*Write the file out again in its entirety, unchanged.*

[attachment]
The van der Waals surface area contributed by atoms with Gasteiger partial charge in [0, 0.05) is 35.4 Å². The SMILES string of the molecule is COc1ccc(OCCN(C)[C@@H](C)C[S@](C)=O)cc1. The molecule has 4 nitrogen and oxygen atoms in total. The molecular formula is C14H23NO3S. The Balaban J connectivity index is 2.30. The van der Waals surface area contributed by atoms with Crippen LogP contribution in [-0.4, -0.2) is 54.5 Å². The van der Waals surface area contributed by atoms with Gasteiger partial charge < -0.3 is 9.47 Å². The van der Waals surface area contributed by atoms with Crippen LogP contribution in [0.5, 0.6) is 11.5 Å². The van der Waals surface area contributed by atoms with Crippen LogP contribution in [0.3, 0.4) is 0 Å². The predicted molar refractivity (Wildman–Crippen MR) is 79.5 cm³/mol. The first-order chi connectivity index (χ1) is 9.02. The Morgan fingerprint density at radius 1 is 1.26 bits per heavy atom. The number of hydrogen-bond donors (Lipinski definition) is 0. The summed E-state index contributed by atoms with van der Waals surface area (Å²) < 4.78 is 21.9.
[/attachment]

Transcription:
The van der Waals surface area contributed by atoms with Gasteiger partial charge in [0, 0.05) is 35.4 Å². The SMILES string of the molecule is COc1ccc(OCCN(C)[C@@H](C)C[S@](C)=O)cc1. The molecule has 4 nitrogen and oxygen atoms in total. The molecular formula is C14H23NO3S. The Balaban J connectivity index is 2.30. The van der Waals surface area contributed by atoms with Crippen LogP contribution in [-0.4, -0.2) is 54.5 Å². The van der Waals surface area contributed by atoms with Gasteiger partial charge < -0.3 is 9.47 Å². The van der Waals surface area contributed by atoms with Crippen LogP contribution in [0.5, 0.6) is 11.5 Å². The van der Waals surface area contributed by atoms with Crippen LogP contribution in [0.3, 0.4) is 0 Å². The predicted molar refractivity (Wildman–Crippen MR) is 79.5 cm³/mol. The first-order chi connectivity index (χ1) is 9.02. The Morgan fingerprint density at radius 1 is 1.26 bits per heavy atom. The number of hydrogen-bond donors (Lipinski definition) is 0. The summed E-state index contributed by atoms with van der Waals surface area (Å²) < 4.78 is 21.9.